In response to Trump’s support of rioters who broke into the Capitol on Wednesday, eCommerce platform Shopify has deactivated at least two eCommerce sites offering merchandise in support of Trump.
The riot took place due to Trump’s claims that his loss to incoming President Joe Biden resulted from election fraud. Rioters descended on Wednesday into the Capitol with the intensions of disrupting the Electoral College vote count and stopping Biden’s presidential win certification.
As the formal count was underway, Trump rioters violently entered the locked and barricaded Capitol Building by breaking windows and doors. They went on to spend several hours vandalizing offices within the building and waving both pro-Trump and Confederate flags.
Despite the scale of the event, only 15 arrests were made, which included two video journalists. As of Thursday, D.C. police reported 68 arrests. The event also led to five deaths, including a police officer.
The numbers are astoundingly low when compared to law enforcement’s response to George Floyd protests, which resulted in at least 10,000 people getting arrested over the course of ten days.
In response to these events, Shopify has gone ahead and deactivated Trump’s several eCommerce stores, such as Trumpstore.com, which was directly operated by the Trump Organization, as well as his official campaign merchandise site, Shopdonaldjtrump.com.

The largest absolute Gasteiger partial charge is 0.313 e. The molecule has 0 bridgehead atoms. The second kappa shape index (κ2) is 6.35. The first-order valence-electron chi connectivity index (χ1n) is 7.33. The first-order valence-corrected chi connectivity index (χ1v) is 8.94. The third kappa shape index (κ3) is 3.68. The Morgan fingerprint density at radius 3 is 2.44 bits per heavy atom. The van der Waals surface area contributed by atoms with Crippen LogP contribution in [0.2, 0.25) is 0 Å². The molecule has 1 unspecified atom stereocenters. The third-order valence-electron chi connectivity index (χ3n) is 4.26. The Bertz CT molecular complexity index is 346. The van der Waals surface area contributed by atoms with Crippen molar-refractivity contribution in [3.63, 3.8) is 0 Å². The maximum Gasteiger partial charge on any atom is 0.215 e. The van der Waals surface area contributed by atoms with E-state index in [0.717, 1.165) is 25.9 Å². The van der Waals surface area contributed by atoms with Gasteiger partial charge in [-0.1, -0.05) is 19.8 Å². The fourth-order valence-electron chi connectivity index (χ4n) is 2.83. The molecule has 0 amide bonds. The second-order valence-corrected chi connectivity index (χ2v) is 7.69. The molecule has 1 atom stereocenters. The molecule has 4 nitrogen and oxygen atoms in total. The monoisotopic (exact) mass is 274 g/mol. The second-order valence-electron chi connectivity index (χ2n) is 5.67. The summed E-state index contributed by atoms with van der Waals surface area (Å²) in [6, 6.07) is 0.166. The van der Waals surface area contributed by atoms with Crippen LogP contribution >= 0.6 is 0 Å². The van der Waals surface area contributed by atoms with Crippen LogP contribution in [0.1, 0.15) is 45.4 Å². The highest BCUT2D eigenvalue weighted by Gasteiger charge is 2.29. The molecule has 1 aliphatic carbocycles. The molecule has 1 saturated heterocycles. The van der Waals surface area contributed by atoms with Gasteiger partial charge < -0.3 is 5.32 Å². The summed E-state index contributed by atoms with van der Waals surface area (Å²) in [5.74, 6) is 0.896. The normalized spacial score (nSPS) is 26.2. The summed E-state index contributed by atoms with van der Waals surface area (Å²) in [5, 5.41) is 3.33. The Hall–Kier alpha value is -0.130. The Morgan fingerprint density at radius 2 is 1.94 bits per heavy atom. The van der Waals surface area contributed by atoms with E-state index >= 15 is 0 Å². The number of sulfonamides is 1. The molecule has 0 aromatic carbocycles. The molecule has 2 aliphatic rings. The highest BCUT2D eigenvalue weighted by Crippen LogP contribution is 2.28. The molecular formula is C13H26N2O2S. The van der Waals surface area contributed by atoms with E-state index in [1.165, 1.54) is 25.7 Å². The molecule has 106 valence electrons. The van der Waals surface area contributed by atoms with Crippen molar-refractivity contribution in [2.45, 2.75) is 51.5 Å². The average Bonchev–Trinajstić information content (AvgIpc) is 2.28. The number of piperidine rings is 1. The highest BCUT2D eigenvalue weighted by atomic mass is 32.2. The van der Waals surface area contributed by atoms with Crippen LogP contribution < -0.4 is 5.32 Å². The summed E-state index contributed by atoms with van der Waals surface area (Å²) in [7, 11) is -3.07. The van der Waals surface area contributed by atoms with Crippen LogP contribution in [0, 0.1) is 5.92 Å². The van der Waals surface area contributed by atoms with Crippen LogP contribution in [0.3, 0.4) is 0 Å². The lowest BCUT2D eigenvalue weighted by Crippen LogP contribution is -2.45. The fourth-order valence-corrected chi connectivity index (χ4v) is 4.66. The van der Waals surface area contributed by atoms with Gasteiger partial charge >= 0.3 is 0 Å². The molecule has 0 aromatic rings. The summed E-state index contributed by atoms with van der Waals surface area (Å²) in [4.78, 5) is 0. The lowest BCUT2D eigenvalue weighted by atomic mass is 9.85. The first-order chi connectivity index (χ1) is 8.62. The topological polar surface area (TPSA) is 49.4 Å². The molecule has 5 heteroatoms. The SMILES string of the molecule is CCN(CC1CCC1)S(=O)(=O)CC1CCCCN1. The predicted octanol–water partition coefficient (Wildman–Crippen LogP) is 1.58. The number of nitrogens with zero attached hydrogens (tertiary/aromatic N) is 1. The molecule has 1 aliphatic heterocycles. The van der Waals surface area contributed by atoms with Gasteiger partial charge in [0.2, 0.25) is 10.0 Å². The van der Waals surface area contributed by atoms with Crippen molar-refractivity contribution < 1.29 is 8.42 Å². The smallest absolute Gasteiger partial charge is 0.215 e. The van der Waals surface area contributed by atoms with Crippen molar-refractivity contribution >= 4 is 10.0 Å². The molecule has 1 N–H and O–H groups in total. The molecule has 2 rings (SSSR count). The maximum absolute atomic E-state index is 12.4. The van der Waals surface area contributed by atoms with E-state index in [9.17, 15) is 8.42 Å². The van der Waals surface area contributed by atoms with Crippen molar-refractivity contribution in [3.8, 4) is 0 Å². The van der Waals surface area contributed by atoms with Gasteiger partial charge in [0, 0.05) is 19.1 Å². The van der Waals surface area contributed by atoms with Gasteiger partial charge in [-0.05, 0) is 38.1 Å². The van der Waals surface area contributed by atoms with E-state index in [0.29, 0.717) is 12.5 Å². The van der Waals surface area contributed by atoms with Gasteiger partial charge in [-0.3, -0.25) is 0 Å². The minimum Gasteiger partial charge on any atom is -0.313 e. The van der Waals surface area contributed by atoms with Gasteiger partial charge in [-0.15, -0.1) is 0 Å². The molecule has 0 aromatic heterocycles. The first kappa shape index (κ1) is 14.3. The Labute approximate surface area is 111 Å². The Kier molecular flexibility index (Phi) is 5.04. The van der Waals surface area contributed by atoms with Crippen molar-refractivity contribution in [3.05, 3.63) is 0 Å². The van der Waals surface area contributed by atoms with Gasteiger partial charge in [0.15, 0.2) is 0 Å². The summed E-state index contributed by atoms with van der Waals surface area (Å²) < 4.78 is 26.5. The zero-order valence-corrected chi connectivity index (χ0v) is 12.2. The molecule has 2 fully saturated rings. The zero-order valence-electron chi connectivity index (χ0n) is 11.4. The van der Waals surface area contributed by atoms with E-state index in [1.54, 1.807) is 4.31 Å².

While Shopify did not provide the exact number of shut down stores, the platform made it clear that any site associated with Trump or selling supportive merchandise would be closed.
“Shopify does not tolerate actions that incite violence,” said a company representative.
“As a result, we have terminated stores affiliated with President Trump.”
Twitter was the first social platform to take action as it removed a video where Trump was seen praising the supporters who broke into the Capitol Building by force. Twitter then followed up with a suspension of Trump’s account for 12 hours from the platform and has threatened a permanent suspension if he were to violate Twitter’s rules again.
Facebook removed the same video and issued a 24-hour lock of his account. On Thursday, Facebook then followed up on the lock with an extension of at least two weeks.
“We believe the risks of allowing the President to continue to use our service during this period are simply too great,” said Facebook founder and chief executive officer Mark Zuckerberg in a statement.
Zuckerberg added that the ban could go on indefinitely and touched on why the social media platform allowed Trump to utilize that form for years with little consequence.
“We believe that the public has a right to the broadest possible access to political speech, even controversial speech,” said Zuckerberg. “But the current context is now fundamentally different, involving use of our platform to incite violent insurrection against a democratically elected government.”